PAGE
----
Monday, March 11, 2019

Going Home

"Going Home", 24x24" mixed media on canvas. Available.
I finally photographed a piece where the interference paint shows up. I guess I have to wait for just the right light. 

My husband is in the midst of planning his annual fishing trip with his brother. They're from Newfoundland and he will often tie the trip in with a visit to his parents. They usually go somewhere "near home"... they've been to Labrador, various spots in NF, and Northern Quebec, which is kind of a half-way point between us in Ontario, his brother in Labrador, and his parents in NF.

Many Newfoundlanders refer to their place of birth as "home", and when they go visit they are "going home", even if that is not where they have lived for 30/40/50 years. They leave because they have to... there are no opportunities, no jobs, no way to live. They create a community with friends and family wherever they are, and go back to visit, but that place in their heart they feel as home never changes.

I'm not like that. Of course I've never lived outside of Ontario for any length of time, so I suppose I may if I did. I've moved around a bit... my parents moved from Quebec to Ontario when I was quite young, during a time of political instability. Many of my aunts and uncles also left, being anglophones in a francophone world. We settled in Mississauga, where I live now. I lived in Waterloo for a few years during school, Toronto a few years after, and spent a year out near London where I moved for a job. But that's pretty much it. I've never lived further away from my parents than I can drive. 

The place my husband comes from changes in small increments. It's not a large place, and there isn't a lot of industry, so the changes that do happen are noticeable from visit to visit. If you lived there, I imagine it wouldn't be terribly disruptive when something new gets built or changed. 

Here is a different thing altogether. I'm basically on the west border of Toronto and Mississauga. Toronto is a big, booming city with something changing all the time. Mississauga seems hell bent on making sure there is housing on every available spot, infrastructure be damned. For example, Lakeshore Road is a major thoroughfare, one of 3 ways to get over the Credit River in the south end of the city. Over the past few years there have been a few large condo developments in the adjacent areas, and no changes to the roads. Traffic is an absolute nightmare. I used to love to go through the areas along Lakeshore, now I avoid it like the plague. 

The home of my childhood no longer exists. I know, because I'm still here. I remember the horse farm that was up by the highway, which I don't think has been there for 20 years. It's one of those shopping super-center things now. I remember learning to drive on gravel roads, and going to the drive-in which felt like it was out in the country (it's still there, but now it's a major road with subdivisions all around it). The "city-center" was once a mall out in the middle of nowhere. When they declared it "downtown" we all laughed. Now it's all high-rises and traffic. Not the place I remember as home.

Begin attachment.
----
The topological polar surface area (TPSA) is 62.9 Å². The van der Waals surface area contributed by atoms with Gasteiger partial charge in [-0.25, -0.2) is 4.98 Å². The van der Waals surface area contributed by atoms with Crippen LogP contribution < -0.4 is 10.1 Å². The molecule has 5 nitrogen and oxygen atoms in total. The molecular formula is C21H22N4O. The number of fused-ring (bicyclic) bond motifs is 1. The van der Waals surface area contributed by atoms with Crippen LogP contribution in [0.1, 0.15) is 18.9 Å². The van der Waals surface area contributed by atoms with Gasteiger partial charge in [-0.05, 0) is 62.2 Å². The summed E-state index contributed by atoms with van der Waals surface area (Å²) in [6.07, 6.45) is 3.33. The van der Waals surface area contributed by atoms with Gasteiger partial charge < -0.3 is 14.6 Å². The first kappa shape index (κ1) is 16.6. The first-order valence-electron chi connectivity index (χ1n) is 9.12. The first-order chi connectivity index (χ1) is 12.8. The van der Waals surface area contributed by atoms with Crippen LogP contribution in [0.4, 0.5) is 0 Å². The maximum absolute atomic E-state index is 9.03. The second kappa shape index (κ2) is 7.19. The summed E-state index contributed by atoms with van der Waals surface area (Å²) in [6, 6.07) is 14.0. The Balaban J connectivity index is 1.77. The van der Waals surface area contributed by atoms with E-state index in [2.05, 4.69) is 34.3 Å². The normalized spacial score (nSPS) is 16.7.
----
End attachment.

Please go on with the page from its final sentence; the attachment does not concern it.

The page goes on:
So home has to be wherever I am. 

Monday, February 25, 2019

Why do we turn a hobby into a side hustle?

"Remembering Saint-Siméon", 10x10" mixed media on wood panel. 

I read an interesting article this week, about the trend of monetizing hobbies. It was an interesting read, and got me thinking about why I have been trying for years to get a business going from my painting.

It wasn't at all about money.  I've had a full time job since I was 20 years old, doing something I enjoyed and was good at. I got paid well enough to be comfortable, so it's not like I needed extra for things like food (for someone entering the work force today it would be an entirely different story. Even those working in the same field as me don't get paid enough to cover rent in Toronto, let alone eat).

As the years rolled along though, I found that money wasn't the same as job satisfaction, and as I got more experience doing what I was doing, I hit a point where I got bored. The challenge was gone.

Boredom is a tough one for me... I love to learn and have never been good at being content with the status quo. When the company I worked for wouldn't let me move to a different area to learn something new, I thought about going elsewhere, but it is the biggest player in the game with the most complex work there was to be done. Changing jobs didn't seem like the way to go. Instead I threw myself into my "hobby", and decided to put in the hours it took to get good at it.

I've always loved painting. I have a degree in fine art and I've made stuff off and on since I was in high school. I never seriously considered it a career... I didn't have any money during school, so I lived on a shoe string, and though I wouldn't say it was awful, it wasn't exactly how I would choose to live. Poverty isn't fun. And as I didn't know any artist that actually made a living from their art (except those that taught), I didn't think it was a realistic possibility.